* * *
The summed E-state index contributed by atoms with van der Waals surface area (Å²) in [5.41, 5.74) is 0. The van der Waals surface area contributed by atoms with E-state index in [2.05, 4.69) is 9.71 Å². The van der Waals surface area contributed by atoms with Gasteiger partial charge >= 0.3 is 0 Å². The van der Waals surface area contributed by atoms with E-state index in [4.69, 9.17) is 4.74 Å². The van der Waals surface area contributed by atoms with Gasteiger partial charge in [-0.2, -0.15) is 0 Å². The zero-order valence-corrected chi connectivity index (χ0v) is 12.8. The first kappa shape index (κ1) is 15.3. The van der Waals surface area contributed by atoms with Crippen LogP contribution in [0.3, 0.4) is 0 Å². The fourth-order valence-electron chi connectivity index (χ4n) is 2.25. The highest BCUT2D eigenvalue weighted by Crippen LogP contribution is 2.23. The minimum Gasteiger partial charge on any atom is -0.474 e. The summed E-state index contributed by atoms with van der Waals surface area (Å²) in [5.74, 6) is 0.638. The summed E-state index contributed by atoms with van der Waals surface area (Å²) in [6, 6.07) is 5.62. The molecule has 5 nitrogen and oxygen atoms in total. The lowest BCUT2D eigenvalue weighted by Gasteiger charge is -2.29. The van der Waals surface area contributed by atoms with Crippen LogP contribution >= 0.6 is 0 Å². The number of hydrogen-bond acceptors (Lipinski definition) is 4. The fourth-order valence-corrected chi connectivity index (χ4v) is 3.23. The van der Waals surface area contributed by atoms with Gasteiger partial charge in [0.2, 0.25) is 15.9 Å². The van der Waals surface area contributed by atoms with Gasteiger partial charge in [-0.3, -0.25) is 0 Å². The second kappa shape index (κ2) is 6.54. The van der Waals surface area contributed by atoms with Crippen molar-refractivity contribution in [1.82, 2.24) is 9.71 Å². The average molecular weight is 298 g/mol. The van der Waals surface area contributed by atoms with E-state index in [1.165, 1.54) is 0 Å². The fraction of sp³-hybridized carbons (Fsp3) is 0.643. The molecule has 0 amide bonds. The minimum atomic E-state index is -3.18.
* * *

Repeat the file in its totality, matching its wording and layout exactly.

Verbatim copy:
The summed E-state index contributed by atoms with van der Waals surface area (Å²) in [5.41, 5.74) is 0. The van der Waals surface area contributed by atoms with E-state index in [2.05, 4.69) is 9.71 Å². The van der Waals surface area contributed by atoms with Gasteiger partial charge >= 0.3 is 0 Å². The van der Waals surface area contributed by atoms with E-state index in [4.69, 9.17) is 4.74 Å². The van der Waals surface area contributed by atoms with Gasteiger partial charge in [-0.2, -0.15) is 0 Å². The zero-order valence-corrected chi connectivity index (χ0v) is 12.8. The first kappa shape index (κ1) is 15.3. The van der Waals surface area contributed by atoms with Crippen LogP contribution in [0.3, 0.4) is 0 Å². The fourth-order valence-electron chi connectivity index (χ4n) is 2.25. The highest BCUT2D eigenvalue weighted by Crippen LogP contribution is 2.23. The minimum Gasteiger partial charge on any atom is -0.474 e. The summed E-state index contributed by atoms with van der Waals surface area (Å²) in [5.74, 6) is 0.638. The summed E-state index contributed by atoms with van der Waals surface area (Å²) in [6, 6.07) is 5.62. The molecule has 5 nitrogen and oxygen atoms in total. The lowest BCUT2D eigenvalue weighted by Gasteiger charge is -2.29. The van der Waals surface area contributed by atoms with Crippen LogP contribution >= 0.6 is 0 Å². The number of hydrogen-bond acceptors (Lipinski definition) is 4. The fourth-order valence-corrected chi connectivity index (χ4v) is 3.23. The van der Waals surface area contributed by atoms with Gasteiger partial charge in [0.2, 0.25) is 15.9 Å². The van der Waals surface area contributed by atoms with Gasteiger partial charge in [-0.3, -0.25) is 0 Å². The second kappa shape index (κ2) is 6.54. The van der Waals surface area contributed by atoms with Crippen molar-refractivity contribution in [1.82, 2.24) is 9.71 Å². The average molecular weight is 298 g/mol. The van der Waals surface area contributed by atoms with E-state index in [1.165, 1.54) is 0 Å². The fraction of sp³-hybridized carbons (Fsp3) is 0.643. The molecule has 0 amide bonds. The minimum atomic E-state index is -3.18.